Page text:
Occupational health therapist

An occupational health therapist (OT) is a healthcare professional who helps people who have difficulties carrying out day-to-day activities because of a disability, illness, trauma, ageing, and a range of long-term conditions.
OTs work with people of all ages, from babies to older adults. They can help people with a wide range of conditions, including:

  • Physical disabilities, such as spinal cord injuries, stroke, and cerebral palsy
  • Learning disabilities, such as autism and dyslexia
  • Mental health conditions, such as depression and anxiety
  • Long-term conditions, such as arthritis, diabetes, and multiple sclerosis

OTs can help people to:

  • Live independently at home and in the community
  • Manage their condition and symptoms
  • Participate in work and education
  • Enjoy leisure activities and hobbies

OTs use a variety of approaches to help people, including:

  • Assessment: OTs will assess a person’s needs and strengths to identify the areas where they need help.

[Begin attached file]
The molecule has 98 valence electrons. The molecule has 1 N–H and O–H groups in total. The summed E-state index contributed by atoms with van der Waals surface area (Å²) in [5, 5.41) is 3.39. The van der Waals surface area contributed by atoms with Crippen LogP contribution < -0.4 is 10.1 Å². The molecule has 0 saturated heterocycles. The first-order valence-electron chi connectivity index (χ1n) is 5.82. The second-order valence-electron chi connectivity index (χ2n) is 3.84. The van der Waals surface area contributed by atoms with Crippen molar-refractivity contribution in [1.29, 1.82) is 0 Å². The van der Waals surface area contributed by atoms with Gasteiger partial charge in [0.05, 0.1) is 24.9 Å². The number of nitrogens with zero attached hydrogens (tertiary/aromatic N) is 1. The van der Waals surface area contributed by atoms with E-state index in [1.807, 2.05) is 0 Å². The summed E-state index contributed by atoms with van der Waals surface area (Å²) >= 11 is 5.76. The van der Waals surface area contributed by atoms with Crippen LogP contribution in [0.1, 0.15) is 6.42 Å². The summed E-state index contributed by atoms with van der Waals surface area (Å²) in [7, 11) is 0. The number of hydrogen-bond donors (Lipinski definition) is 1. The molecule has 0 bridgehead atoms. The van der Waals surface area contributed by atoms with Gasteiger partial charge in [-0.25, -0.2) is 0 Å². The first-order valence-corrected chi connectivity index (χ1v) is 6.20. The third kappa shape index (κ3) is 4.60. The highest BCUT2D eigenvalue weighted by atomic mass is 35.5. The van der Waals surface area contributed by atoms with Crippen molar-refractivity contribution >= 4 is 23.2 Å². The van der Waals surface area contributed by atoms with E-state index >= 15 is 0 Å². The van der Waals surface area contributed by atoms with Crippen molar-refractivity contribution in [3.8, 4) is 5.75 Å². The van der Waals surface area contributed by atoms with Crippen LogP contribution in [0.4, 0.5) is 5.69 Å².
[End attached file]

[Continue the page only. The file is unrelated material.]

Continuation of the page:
• Intervention: OTs will develop a plan of intervention to help people achieve their goals. This may involve teaching people new skills, providing adaptive equipment, or modifying the environment.
  • Education: OTs can educate people about their condition and how to manage it. They can also provide advice and support to families and caregivers.

Case study example:

A man named John had a stroke, which left him with hemiplegia, meaning that he was unable to use the right side of his body. John was referred to an OT who helped him to regain some of his mobility and to learn how to live with his disability.
The OT worked with John to develop a plan of intervention, which included the following:

  • Physiotherapy exercises to help John regain his strength and range of motion
  • Occupational therapy exercises to help John learn how to perform everyday activities, such as dressing and washing
  • Provision of adaptive equipment, such as a grabber and a wheelchair
  • Modification of John’s home environment to make it safer and more accessible

As a result of the OT’s intervention, John was able to return to his home and live independently. He was also able to resume some of his hobbies, such as gardening and playing chess.

Speak to an Occupational Health professional today.

Article fact-checked and approved by Dr. Amun Kalia and Dr Deryk Waller